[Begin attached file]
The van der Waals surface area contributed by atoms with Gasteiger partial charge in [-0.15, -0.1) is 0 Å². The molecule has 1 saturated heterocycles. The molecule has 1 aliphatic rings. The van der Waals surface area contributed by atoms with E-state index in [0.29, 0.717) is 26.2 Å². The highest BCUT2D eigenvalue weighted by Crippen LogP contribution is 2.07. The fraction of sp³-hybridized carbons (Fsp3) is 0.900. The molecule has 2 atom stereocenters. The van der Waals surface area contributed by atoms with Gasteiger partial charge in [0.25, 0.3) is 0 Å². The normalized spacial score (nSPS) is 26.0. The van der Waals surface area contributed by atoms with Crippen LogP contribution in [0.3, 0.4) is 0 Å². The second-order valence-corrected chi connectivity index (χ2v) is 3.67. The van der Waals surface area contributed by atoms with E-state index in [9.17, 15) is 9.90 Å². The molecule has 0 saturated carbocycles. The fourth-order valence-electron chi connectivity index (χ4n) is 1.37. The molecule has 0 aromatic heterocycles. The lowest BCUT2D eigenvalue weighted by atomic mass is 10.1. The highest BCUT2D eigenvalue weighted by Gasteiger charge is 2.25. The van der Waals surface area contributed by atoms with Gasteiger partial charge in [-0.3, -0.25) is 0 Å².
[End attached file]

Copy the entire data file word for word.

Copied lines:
The van der Waals surface area contributed by atoms with Gasteiger partial charge in [-0.15, -0.1) is 0 Å². The molecule has 1 saturated heterocycles. The molecule has 1 aliphatic rings. The van der Waals surface area contributed by atoms with E-state index in [0.29, 0.717) is 26.2 Å². The highest BCUT2D eigenvalue weighted by Crippen LogP contribution is 2.07. The fraction of sp³-hybridized carbons (Fsp3) is 0.900. The molecule has 2 atom stereocenters. The van der Waals surface area contributed by atoms with Gasteiger partial charge in [0.25, 0.3) is 0 Å². The normalized spacial score (nSPS) is 26.0. The van der Waals surface area contributed by atoms with Crippen LogP contribution in [0.3, 0.4) is 0 Å². The second-order valence-corrected chi connectivity index (χ2v) is 3.67. The van der Waals surface area contributed by atoms with E-state index in [9.17, 15) is 9.90 Å². The molecule has 0 saturated carbocycles. The fourth-order valence-electron chi connectivity index (χ4n) is 1.37. The molecule has 0 aromatic heterocycles. The lowest BCUT2D eigenvalue weighted by atomic mass is 10.1. The highest BCUT2D eigenvalue weighted by Gasteiger charge is 2.25. The van der Waals surface area contributed by atoms with Gasteiger partial charge in [-0.3, -0.25) is 0 Å².